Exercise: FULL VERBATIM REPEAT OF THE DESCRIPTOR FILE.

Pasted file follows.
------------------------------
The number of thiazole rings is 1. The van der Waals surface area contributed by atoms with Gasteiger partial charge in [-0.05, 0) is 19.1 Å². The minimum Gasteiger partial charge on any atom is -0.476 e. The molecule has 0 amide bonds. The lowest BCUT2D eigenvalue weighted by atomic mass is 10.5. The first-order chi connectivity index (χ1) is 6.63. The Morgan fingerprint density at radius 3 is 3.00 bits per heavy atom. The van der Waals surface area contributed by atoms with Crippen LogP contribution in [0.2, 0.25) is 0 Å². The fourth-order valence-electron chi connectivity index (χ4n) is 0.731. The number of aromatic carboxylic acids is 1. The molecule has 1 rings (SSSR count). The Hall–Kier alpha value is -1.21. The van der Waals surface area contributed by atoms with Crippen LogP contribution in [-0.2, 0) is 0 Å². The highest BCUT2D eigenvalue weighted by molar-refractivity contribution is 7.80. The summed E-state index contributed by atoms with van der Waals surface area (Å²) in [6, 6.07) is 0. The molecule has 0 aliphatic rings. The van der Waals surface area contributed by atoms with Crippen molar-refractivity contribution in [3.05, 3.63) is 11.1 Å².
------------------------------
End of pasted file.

The number of thiazole rings is 1. The van der Waals surface area contributed by atoms with Gasteiger partial charge in [-0.05, 0) is 19.1 Å². The minimum Gasteiger partial charge on any atom is -0.476 e. The molecule has 0 amide bonds. The lowest BCUT2D eigenvalue weighted by atomic mass is 10.5. The first-order chi connectivity index (χ1) is 6.63. The Morgan fingerprint density at radius 3 is 3.00 bits per heavy atom. The van der Waals surface area contributed by atoms with Crippen LogP contribution in [0.2, 0.25) is 0 Å². The fourth-order valence-electron chi connectivity index (χ4n) is 0.731. The number of aromatic carboxylic acids is 1. The molecule has 1 rings (SSSR count). The Hall–Kier alpha value is -1.21. The van der Waals surface area contributed by atoms with Crippen LogP contribution in [-0.2, 0) is 0 Å². The highest BCUT2D eigenvalue weighted by molar-refractivity contribution is 7.80. The summed E-state index contributed by atoms with van der Waals surface area (Å²) in [6, 6.07) is 0. The molecule has 0 aliphatic rings. The van der Waals surface area contributed by atoms with Crippen molar-refractivity contribution in [3.05, 3.63) is 11.1 Å².